November 30, 2006 § Leave a comment
Now the stress is done,
Will I continue to post
With such frequency?
Um, no. Probably not. But now the pressure is off, I can take more time to compose thoughtful entries— with cruxes of the matter! and action! and the writerly present tense!— Simply put, I can promise that henceforth all entries will be worthy of the term “entry”.
No more grocery lists! Never again!
So say we all.
November 30, 2006 § Leave a comment
Rockingham Ridge Plaza
30 Farnham Gate Rd.
(902) 446 6888
In the grand tradition of terrific Asian restaurants in North America, Milamodo, Halifax’s best sushi restaurant, is located in an unassuming strip mall in Clayton Park. It’s not auspicious, nestled in there with all the Steak ‘n Steins and Golden Arches, but sushi here is an art, aspiring to the levels attained by high-end restaurants in Vancouver and Osaka, Japan.
We arrive on a damp, foggy Wednesday night. The seating policy isn’t immediately clear, but a waitress soon encourages us to choose our own table.
We’re not as comfortable ordering sushi as we are ordering Chinese or Vietnamese food, but I’ve just had a crash course with a sushi expert, so I’m in charge of ordering. One order of maki-sushi generally consists of two pieces, so I order five, with hopes that it will be enough. In addition to our appetizers and one more dish, it is.
My appetizer is the vegetable gyoza (dumplings), and my partner orders the softshell crab, and we’re both pleased withour choices. My dumplings are slightly crispy on the outside, and the filling is a savory mixture of vegetable and tofu. The crab is battered and fried, giving a satisfying crunch with each bite. Its flavor is light and delicate, and together with its sweet-and-briny dipping sauce, makes a fine beginning.
In this setting, I’m perfectly happy to let the chef decide in what order our dishes should come, and as it happens, the last thing ordered arrives first. It’s Tofu Steak, a Chef’s Special. Four pieces of silken tofu, tempura-battered and served in a citrusy-miso marinade. It’s delicious, but it requires some clever chopstickery.
Our sushi follows. Sushi is all about the rice— a special variety of short-grain rice. First in importance is texture: the rice must be just sticky enough to hold itself together, not tacky or pasty. After the rice is cooled to body temperature, it’s seasoned with a combination of rice vinegar, salt, sugar, kombu (a type of sea vegetable), and sometimes sake. While every chef makes his sushi rice with some combination of these ingredients, each recipe is unique to the man behind the sushi bar.
The rice here is lovely. It gives all Milamodo’s offerings a faint sweet-and-tangy background note. The sushi we’ve ordered are Inari, (a nigiri-sushi consisting of a mound of sushi rice surrounded by a sweetened-tofu skin), Ikura (salmon roe crowning a typical nori-wrapped maki-sushi), and Tai (red snapper nigiri-sushi, on another mound of sushi rice). The Ikura is oily and rich, the Tai is smooth, delicate, andfresh, while the Inari works as a foil to the other two. My partner thought that the salmon roe overpowered the other fish.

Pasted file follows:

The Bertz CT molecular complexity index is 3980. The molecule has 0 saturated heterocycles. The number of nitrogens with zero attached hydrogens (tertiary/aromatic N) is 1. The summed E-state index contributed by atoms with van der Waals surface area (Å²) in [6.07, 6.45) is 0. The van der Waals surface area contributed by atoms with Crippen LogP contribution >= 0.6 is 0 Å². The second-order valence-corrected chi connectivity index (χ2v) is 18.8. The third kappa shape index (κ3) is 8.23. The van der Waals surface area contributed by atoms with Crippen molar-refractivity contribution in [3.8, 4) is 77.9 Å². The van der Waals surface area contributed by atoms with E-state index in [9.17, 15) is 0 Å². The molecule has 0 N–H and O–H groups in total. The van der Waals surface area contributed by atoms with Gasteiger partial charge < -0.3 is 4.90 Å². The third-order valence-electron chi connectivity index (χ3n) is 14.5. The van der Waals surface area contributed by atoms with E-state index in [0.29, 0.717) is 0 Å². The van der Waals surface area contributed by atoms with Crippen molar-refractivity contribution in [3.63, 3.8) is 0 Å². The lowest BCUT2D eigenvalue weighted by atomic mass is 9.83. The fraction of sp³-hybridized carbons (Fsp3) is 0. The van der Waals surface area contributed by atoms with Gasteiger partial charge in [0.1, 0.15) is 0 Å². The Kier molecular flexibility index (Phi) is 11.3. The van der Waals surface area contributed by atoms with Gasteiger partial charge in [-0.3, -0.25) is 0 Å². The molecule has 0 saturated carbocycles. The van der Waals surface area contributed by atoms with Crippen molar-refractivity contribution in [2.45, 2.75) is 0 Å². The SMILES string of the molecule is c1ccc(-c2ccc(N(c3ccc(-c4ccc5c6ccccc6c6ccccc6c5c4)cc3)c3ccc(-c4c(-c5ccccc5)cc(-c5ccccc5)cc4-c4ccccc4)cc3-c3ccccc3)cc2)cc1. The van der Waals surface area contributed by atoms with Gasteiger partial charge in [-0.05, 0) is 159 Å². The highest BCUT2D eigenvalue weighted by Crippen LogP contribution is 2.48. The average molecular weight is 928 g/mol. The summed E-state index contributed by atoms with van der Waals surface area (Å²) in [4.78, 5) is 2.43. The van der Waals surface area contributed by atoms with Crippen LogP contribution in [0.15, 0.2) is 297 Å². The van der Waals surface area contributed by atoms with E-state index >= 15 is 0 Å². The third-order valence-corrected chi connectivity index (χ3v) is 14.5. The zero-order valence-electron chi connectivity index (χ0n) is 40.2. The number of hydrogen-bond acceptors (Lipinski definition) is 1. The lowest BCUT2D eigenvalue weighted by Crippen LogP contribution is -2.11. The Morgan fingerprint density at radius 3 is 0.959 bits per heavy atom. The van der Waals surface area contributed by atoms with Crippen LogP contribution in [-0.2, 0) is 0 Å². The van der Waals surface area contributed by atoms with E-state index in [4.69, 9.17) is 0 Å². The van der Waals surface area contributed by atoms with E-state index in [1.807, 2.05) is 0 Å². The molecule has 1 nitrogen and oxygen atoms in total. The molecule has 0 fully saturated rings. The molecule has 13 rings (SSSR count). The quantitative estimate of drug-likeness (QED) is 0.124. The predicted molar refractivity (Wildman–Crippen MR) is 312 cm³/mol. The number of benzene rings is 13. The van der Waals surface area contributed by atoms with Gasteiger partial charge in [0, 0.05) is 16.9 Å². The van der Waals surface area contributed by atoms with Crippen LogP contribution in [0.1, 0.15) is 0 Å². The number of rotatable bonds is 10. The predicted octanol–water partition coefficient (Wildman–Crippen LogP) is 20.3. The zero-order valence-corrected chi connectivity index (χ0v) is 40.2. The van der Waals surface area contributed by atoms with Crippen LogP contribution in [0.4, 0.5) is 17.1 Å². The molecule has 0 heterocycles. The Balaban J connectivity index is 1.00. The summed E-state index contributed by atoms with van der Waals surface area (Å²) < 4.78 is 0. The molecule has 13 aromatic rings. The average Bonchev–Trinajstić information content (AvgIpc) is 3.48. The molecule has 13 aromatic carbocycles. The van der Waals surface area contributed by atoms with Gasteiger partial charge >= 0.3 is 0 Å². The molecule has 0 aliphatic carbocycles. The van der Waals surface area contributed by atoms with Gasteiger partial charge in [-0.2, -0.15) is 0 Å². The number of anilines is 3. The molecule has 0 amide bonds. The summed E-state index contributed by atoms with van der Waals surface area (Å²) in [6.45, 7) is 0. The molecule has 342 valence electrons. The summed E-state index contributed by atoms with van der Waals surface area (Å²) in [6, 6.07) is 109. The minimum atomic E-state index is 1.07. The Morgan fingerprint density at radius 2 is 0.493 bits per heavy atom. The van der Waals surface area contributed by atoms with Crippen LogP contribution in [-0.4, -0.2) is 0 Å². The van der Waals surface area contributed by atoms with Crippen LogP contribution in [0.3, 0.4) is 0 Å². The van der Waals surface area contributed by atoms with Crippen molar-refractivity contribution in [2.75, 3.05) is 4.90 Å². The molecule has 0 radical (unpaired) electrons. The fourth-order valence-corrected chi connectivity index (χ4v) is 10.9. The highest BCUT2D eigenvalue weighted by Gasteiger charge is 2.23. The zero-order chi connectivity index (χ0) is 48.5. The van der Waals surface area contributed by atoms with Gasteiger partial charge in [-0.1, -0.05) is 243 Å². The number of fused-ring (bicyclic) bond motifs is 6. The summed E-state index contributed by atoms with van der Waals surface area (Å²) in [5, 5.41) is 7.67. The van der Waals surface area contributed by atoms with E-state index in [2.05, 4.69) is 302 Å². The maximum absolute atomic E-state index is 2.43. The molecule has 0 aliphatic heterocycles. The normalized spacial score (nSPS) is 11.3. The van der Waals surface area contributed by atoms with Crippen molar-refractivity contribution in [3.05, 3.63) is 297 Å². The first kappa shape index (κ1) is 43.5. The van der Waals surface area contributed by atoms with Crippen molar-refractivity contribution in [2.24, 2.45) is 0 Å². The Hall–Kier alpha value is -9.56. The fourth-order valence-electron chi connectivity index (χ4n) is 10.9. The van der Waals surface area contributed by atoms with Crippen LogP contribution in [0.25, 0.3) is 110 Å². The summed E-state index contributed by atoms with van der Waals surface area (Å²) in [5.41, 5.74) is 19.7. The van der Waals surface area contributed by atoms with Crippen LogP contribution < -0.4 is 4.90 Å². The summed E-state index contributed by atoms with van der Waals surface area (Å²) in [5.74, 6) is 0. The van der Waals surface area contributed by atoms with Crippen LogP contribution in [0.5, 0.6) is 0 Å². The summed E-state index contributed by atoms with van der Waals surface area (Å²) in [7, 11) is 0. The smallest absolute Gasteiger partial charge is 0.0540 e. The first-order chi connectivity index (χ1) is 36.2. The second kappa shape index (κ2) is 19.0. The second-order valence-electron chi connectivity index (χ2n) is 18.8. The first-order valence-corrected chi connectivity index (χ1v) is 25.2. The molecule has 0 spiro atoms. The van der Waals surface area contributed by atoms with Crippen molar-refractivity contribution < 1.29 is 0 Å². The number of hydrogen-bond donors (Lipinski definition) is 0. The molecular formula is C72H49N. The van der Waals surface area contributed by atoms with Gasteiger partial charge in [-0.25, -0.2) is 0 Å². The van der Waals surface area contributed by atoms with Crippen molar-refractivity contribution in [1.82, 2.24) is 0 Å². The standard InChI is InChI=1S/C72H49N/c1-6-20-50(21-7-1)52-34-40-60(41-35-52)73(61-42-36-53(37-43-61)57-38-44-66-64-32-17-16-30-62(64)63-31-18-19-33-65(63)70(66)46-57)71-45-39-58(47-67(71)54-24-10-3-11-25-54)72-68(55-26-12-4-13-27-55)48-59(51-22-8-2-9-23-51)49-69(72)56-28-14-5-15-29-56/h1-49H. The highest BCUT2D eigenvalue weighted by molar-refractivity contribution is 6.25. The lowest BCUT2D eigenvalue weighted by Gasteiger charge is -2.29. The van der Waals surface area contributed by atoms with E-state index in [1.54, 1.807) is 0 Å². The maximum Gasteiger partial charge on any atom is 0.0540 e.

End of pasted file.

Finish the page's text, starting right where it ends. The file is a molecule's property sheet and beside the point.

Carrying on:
In Japan, of course, sushi is an art form. The more subtle, elegant, and difficult the dish’s execution, the more valuable and admirable it becomes. All of the senses should be engaged in a good piece of sushi. It’s important to appreciate the chef’s composition. Note the way the salmon roe glisten like tiny jewels on the sushi. Admire how the thin slices of fish are cut to offer a smooth layer of fish, with no bands of fat or muscle. Explore the contrasting textures in your mouth: nubbly rice, chewy nori, smooth fish. A chef spends years apprenticing to learn this art, so enjoy it!
Next is our sashimi, Sake (salmon). These are just pure, silky, slippery slices of fish. We dip them into our soya sauce and savor the taste, so different from either smoked or cooked salmon.
Last to come is our shrimp tempura maki. Maki is a whole roll of maki-sushi, so our order consists of six pieces, and they’re fabulous. The maki is filled with a tempura-fried shrimp, creamy slices of avocado and sushi rice. The flavors and textures complement each other just perfectly, and it’s easily my favorite.
Our dessert is our meal’s first wrong note. We both order bananas tempura, one with green tea ice cream, the other with red bean. The oil our bananas were fried in might have been too old. The bananas aren’t overcooked, but the smell of the oil overpowers. The green tea ice cream is subtle and sweet, with a grassy hint of green tea, while the red bean ice cream is actually studded with red beans. Both ice creams are good, but they don’t rise to the level of the rest of our meal on this occasion
Milamodo is well off the beaten track, and Clayton Park may not be the ideal spot to run a sushi restaurant. But the truth is sushi of this caliber is uncommon in the Maritimes. Five or six tables— plus the sushi bar— were filled while we were there, so this hideaway is no longer a secret, but if you haven’t been yet, try Milamodo when you’re in the mood for something extraordinary, and maybe outside of your comfort zone. Milamodo is truly a diamond in the rough.
November 29, 2006 § Leave a comment
I spotted these just off to the side of a shopping complex in Bridgewater. A buck, his harem of three, and a fawn he found most aggravating.
November 28, 2006 § Leave a comment
While I’m fairly good at identifying flavors in foods, I completely suck at identifying the same scents in wine. It’s as though I’m a completely different person, one without a nose or any experience smelling other things that one should smell in wine.
For example, I really can’t imagine what cherries smell like (that is to say, I can’t develop a smell-memory of actual cherries, though I can develop a surprisingly strong smell-memory of cherry-flavored gum, but I can’t imagine any winemaker aiming for a patently false Bubbalicious nose) which is unfortunate since it’s one of the most common scents that critics (allegedly) find in red wines. I am better at imagining other smells: caramel, wet earth, gasoline, butter, roses, almonds, coffee, vanilla, manure, apples, pears, grass… in fact I believe that I live through my nose more than most people, but I still can’t identify flavors in wine.